At DERVISH – The Food Souq, apart from the regular carbonate beverages you can choose from a variety of refreshing drink as well.
• Meethi and Namkeen Lassi by Thela.
• Mint Margarita, Lemonade, Fresh Lime, Mojita and Pina Colada by The Backstreet Kitchen.
• Dragon Beer, Lemon Beer, Mint Beer and Pineapple Beer by Dragon Bowl.
TEA, QEHWAS and GULAB JAMUNS by SHAI AL HAQIQI are just perfect to enjoy in any weather. The teas are made using pure fresh milk n premium quality tea leaves, cooked upto 25 – 30 minutes for an unmatchable flavour anywhere in Lahore. Qehwas are light and aromatic with a hint of cardamom. Gulab Jamuns from Sharaqpur need no introduction. They are just a perfect ending to a scrumptious meal.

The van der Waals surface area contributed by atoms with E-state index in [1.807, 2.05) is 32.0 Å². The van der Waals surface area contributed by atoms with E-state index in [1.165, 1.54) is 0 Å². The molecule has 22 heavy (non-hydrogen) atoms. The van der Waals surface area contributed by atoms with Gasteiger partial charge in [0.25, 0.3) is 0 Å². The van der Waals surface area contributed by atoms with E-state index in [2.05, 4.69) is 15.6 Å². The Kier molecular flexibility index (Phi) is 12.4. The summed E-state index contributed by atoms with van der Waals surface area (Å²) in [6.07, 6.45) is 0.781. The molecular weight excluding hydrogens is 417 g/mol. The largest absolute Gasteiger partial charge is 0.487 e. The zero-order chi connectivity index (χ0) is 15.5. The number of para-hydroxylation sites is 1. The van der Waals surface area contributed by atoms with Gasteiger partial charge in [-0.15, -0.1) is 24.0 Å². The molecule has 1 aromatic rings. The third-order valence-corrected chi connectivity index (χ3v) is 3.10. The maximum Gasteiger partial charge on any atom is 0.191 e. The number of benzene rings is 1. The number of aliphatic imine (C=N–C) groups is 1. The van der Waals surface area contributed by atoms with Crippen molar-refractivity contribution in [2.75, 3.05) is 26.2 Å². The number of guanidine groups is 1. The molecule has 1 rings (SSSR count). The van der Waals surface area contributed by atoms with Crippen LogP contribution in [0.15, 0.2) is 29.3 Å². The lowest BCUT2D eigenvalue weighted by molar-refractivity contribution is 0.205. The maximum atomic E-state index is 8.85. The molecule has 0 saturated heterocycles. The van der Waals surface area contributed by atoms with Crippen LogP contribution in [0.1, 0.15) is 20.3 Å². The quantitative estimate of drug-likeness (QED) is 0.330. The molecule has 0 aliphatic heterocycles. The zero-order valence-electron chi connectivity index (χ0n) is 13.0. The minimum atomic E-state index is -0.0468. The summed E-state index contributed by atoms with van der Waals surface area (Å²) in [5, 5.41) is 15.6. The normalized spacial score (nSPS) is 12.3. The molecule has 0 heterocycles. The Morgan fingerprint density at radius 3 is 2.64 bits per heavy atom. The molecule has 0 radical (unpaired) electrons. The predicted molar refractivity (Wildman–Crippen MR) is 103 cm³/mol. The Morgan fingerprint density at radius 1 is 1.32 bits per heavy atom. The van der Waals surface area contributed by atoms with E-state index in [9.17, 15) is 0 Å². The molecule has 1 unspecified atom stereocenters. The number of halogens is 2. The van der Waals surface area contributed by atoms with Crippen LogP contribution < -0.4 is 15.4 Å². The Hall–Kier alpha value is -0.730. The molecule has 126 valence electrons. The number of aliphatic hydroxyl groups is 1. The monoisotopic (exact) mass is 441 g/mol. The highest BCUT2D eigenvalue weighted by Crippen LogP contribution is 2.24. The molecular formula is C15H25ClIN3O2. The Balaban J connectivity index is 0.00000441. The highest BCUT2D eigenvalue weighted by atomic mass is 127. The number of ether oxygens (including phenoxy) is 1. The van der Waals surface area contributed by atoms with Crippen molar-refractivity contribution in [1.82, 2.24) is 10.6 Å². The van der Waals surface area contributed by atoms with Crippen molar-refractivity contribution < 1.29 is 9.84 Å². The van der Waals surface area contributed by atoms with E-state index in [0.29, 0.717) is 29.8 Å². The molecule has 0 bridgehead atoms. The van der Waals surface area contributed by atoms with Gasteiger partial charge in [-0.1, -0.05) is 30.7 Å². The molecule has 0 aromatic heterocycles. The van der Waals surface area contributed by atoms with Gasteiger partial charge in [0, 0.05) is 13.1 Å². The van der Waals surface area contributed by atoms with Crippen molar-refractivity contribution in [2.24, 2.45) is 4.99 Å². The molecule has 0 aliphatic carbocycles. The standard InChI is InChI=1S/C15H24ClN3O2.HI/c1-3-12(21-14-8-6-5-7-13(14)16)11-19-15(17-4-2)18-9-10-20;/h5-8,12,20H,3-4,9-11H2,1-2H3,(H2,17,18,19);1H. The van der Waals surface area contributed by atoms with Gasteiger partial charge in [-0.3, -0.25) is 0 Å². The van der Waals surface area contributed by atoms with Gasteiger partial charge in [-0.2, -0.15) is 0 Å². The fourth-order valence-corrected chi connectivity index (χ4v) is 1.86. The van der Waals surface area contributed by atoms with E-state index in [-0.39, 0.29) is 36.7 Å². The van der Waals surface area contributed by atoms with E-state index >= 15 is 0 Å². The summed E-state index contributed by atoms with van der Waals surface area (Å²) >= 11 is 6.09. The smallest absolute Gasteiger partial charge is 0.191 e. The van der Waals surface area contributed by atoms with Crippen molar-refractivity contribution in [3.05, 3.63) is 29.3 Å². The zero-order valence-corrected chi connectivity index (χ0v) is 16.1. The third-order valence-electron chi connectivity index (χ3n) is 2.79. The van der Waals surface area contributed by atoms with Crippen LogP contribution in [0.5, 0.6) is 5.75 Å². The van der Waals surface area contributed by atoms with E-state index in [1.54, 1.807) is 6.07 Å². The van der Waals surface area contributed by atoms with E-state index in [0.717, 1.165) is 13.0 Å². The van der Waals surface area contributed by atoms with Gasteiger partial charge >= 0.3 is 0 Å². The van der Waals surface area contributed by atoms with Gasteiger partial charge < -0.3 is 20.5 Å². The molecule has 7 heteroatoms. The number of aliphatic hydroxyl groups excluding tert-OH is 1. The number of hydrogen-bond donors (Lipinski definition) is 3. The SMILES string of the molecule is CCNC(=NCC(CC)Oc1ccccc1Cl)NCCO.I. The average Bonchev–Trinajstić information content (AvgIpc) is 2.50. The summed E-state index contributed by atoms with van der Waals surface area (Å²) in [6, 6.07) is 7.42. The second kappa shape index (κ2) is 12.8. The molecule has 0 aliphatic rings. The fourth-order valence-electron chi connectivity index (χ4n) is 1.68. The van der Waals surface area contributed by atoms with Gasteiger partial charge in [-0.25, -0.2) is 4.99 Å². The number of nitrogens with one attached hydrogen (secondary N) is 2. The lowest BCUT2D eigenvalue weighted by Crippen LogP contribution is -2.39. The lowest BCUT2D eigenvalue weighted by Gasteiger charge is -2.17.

Happy Eating Folks
Easy – Coming Not That Easy
So this place now I know is better then a lot of places we already knew in K-Town , it has Ambience , Color , perfect interior , and most importantly very very very GOOD FOOD !
Easy by Fatso is definitely a star place to-go-to every time you are in Karachi and definitely a very much everyday breakfast casual lunch , dinner and Donut Heaven for all the Karachi people.
Easy was established in July 2018 and is the brainchild of Maha Jawed who is the chef and partner.
Easy focuses on hearty comfort food and doughnuts and has become very popular in a very short time.
The core idea behind the food at Easy is nostalgia with modern flavours and basic foods like hotdogs and pizzas are made with Maha Jawed’s unique spin on it.
Face to face with International Chef and Co-Founder of SHOLA Karachi Kitchen – Aida Khan